"We learn conflict resolution; we learn to talk and work things out. If you fight, you just make things worse."

Small schools started in Chicago about 12 years ago and are designed so students get more personal attention in a smaller learning environment. Teachers often get more autonomy and can choose a theme for the school.

Parents decide whether or not to enroll their children in a small school. Some parents did not like them because of a 45-minute longer school day or because they thought the work was too hard, according to Edwards.

"The teachers in Connections also are very structured," she added. "They are organized, strong teachers."

But this year, all of Piccolo has been reorganized into small schools, Edwards said. "Parents think small schools are better -- better environment, better kids. This ensures that everything is the same; it's a unifying piece for the whole school community."

While each small school operates independently, for other purposes, Piccolo is considered one school. All of the teachers for one grade might plan together. Some after-school programs, like sports and the choir, are school-wide. Connections also offers some of its own activities, such as a journalism club and Incentive Fridays, which allows three kids from every class go to an after-school program.

Seventh graders work together on a measuring assignment.
(All photos by Education World)

The school as a whole also is on the federal list of schools in need of improvement; the test scores from all of the small schools are listed under Piccolo.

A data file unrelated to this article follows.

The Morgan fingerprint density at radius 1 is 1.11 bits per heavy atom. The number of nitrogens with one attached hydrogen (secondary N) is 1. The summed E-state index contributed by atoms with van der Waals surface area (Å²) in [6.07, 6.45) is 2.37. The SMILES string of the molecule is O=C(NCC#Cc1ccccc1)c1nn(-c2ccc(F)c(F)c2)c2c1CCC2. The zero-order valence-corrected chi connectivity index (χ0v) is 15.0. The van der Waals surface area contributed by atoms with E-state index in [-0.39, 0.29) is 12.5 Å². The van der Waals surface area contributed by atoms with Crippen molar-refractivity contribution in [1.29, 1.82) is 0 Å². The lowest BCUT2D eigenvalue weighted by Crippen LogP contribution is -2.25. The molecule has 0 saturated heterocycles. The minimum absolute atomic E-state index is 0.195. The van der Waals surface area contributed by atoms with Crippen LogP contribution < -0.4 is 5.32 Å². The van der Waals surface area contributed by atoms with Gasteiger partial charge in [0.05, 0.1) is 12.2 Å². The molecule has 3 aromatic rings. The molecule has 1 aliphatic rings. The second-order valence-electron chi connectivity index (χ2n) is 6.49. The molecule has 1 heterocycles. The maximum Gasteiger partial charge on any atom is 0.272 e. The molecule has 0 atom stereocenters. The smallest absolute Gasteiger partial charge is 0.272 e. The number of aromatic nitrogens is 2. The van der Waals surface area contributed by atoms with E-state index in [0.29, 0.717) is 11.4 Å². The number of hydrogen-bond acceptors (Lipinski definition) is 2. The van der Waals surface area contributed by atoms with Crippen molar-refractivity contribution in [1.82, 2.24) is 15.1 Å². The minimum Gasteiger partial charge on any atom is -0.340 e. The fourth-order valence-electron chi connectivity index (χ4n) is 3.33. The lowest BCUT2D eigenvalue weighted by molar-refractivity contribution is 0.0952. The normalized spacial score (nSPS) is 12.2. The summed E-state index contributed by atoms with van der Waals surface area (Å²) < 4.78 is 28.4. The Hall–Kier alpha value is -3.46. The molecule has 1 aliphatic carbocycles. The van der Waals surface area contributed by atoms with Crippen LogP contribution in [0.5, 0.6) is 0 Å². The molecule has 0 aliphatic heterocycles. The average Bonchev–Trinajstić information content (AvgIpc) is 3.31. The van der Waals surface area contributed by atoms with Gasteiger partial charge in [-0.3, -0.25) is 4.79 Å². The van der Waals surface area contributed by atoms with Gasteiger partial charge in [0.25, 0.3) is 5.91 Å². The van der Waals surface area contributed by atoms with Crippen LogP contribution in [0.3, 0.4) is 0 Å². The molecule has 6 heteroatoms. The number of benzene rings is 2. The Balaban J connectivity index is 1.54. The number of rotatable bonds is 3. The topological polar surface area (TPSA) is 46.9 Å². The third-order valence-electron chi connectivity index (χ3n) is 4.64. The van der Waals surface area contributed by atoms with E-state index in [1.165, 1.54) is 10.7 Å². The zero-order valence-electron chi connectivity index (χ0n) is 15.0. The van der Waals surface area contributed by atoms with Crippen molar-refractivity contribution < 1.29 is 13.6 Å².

TRYING TO MEET THE NEEDS

Students bring many challenges with them to school, and the staff members do their best to meet their needs.

"We have a lot of low-income families and the parental support is not what we would like," Edwards noted. "There are a lot of discipline problems. There are gangs and drugs in the neighborhood, but not at school. But they're in their lives."

The community relies on the school for a lot of services, she added. Many children enter Head Start and kindergarten with below-average skills. "It's a challenge to get their skills up and keep them up," Edwards said. "Often the only help students get is at school."

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Piccolo recently was able to launch tutorial programs through the No Child Left Behind Act.

The school offers a lot of professional development for staff members involving reading and math instruction. "We're trying to make sure we use proven methods," according to Edwards. Classes also are moving toward differentiated instruction. "We can't teach the same way to all the kids."

Faculty members are using more hands-on math with manipulatives, working on more cooperative learning projects, and using assessments to help them learn where children are in their learning and direct learning.

"There is not much in this neighborhood for kids; the families look to us for everything and we have stretched resources," Edwards continued. "The kids hate to leave; they stay at the playground after school."

But with no funding to pay for advisors or coaches to oversee extracurricular activities, the school has to rely on teacher volunteers.

"Knowing the community is the best way to connect with the kids," Voorhees said. "I try to learn what is going on and work one-on-one with them."

And teachers have seen children change; some who are new to the program may need some time to fit in, especially if they are older. "One boy joined the class in fifth grade; he had had the worst teachers every year," Voorhees said. "It took him a year to decompress and realize he had to learn and that school could be fun."

ADDITIONAL RESOURCES

 

Article by Ellen R. Delisio
Education World